Miss America's CEO Apologized on Live TV for Slut-Shaming Vanessa Williams 31 Years Ago

Miss America's CEO Apologized on Live TV for Slut-Shaming Vanessa Williams 31 Years Ago
Source: AP
Source: AP

The Miss America pageant — an event focused on beauty and stereotypical femininity — isn't known for its feminist principles, but on Sunday the organization's CEO demonstrated it may at least be trying to turn a new leaf by apologizing to one famously ill-treated winner, singer and actress Vanessa Williams.

Williams, who was crowned the first black Miss America in 1983, was forced to resign 10 months later, when nude photos she had taken two years prior were published in Penthouse magazine against her will. Though the incident was a clear violation of her autonomy and right to privacy, Williams was personally shamed and, as CNN reports, was pressured by the pageant to resign from her title.

On Sunday, however, Williams took the Miss America stage once again — this time as a judge — and allowed the organization to set the record straight as to who should truly feel ashamed for their behavior. 

"You have lived your life in grace and dignity and never was it more evident than during the events of 1984 when you resigned," CEO Sam Haskell said to Williams on stage. "Though none of us currently in the organization were involved then, on behalf of today's organization, I want to apologize to you and to your mother, Ms. Helen Williams. I want to apologize for anything that was said or done that made you feel any less than the Miss America you are and the Miss America you always will be." 

Source: Mic/Gawker

Penthouse then, porn now: This apology, while certainly meaningful for Williams herself, serves as a much needed public example for addressing revenge porn — or "a form of sexual abuse that involves the distribution of nude/sexually explicit photos and/or videos of an individual without their consent," as the organization End Revenge Porn defines it. Though Williams's case may be an early example of very public form of revenge porn, it's currently a relatively frequent occurrence — 1 in 10 former partners have threatened to post "risqué" photos of their ex on the Internet, and 60% follow through with this threat, according to one study End Revenge Porn cites — and one for which far too many victims are made to feel at fault.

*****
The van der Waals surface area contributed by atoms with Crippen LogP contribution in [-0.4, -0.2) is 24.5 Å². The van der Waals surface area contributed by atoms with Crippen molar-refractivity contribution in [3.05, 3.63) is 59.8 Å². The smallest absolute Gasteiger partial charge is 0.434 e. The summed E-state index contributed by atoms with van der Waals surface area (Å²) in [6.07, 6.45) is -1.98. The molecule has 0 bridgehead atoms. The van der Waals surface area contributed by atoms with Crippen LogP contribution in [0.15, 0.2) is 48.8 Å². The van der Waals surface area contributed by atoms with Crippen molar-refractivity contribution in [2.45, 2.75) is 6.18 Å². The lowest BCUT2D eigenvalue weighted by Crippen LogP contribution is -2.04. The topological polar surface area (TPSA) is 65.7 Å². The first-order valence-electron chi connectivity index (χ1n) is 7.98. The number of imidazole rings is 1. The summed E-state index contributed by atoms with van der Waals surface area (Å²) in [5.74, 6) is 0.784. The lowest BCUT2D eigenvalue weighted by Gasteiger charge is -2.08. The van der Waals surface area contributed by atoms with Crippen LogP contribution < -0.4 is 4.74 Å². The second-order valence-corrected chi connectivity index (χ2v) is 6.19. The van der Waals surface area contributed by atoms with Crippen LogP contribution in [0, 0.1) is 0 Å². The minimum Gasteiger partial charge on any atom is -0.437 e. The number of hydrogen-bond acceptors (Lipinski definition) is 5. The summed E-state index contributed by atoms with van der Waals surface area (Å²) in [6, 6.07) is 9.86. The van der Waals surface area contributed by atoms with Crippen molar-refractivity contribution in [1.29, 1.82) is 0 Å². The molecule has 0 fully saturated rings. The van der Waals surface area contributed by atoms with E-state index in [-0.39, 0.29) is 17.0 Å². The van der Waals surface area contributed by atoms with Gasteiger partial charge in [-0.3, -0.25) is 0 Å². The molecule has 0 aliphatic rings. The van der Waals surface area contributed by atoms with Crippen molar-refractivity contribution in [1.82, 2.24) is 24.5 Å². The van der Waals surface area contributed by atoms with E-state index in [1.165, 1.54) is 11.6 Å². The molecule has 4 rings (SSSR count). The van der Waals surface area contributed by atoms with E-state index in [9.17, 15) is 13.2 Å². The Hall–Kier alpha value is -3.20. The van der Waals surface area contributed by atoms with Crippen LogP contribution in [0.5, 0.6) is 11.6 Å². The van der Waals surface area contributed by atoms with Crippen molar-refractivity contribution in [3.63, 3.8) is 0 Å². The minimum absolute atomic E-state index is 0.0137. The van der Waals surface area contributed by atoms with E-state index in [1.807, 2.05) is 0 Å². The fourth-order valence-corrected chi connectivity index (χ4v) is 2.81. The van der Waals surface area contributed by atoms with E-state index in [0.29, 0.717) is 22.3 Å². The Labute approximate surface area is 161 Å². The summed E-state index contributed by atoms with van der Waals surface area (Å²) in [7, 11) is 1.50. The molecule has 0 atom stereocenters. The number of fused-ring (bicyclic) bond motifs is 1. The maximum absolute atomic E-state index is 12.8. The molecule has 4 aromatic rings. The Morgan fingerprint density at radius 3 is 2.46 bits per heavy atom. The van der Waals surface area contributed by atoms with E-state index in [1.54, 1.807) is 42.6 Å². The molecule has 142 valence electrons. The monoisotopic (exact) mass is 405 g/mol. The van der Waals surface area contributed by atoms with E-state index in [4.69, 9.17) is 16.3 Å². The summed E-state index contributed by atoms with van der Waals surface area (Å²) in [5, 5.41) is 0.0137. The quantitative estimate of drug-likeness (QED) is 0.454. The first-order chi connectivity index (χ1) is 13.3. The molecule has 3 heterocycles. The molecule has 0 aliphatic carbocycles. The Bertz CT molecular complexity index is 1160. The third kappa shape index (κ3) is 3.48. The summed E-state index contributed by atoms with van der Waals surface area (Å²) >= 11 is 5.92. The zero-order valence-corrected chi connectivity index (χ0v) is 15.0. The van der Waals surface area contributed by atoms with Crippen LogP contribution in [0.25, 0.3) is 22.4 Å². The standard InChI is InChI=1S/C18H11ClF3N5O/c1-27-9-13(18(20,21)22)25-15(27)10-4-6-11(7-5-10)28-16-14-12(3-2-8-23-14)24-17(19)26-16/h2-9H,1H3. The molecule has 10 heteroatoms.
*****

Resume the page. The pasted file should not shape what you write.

By treating the shame that surrounded Williams' nude photos as unacceptable, therefore, Haskell does much to frame the incident as a crime waged against her rather than an incident for which she should take any responsibility — the same mentality activists fighting for better laws and online policies surrounding revenge porn advocate. Hopefully, this public interaction will contribute to the growing movement to end the shame that surrounds this phenomenon as well as the crime itself.

h/t Gawker

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Julie Zeilinger

Julie Zeilinger is a staff writer at Mic as well as the founder and editor of The FBomb (thefbomb.org), a feminist blog partnered with the Women’s Media Center. She is also the author of "A Little F’d Up: Why Feminism Is Not A Dirty Word" and "College 101: A Girl’s Guide to Freshman Year."

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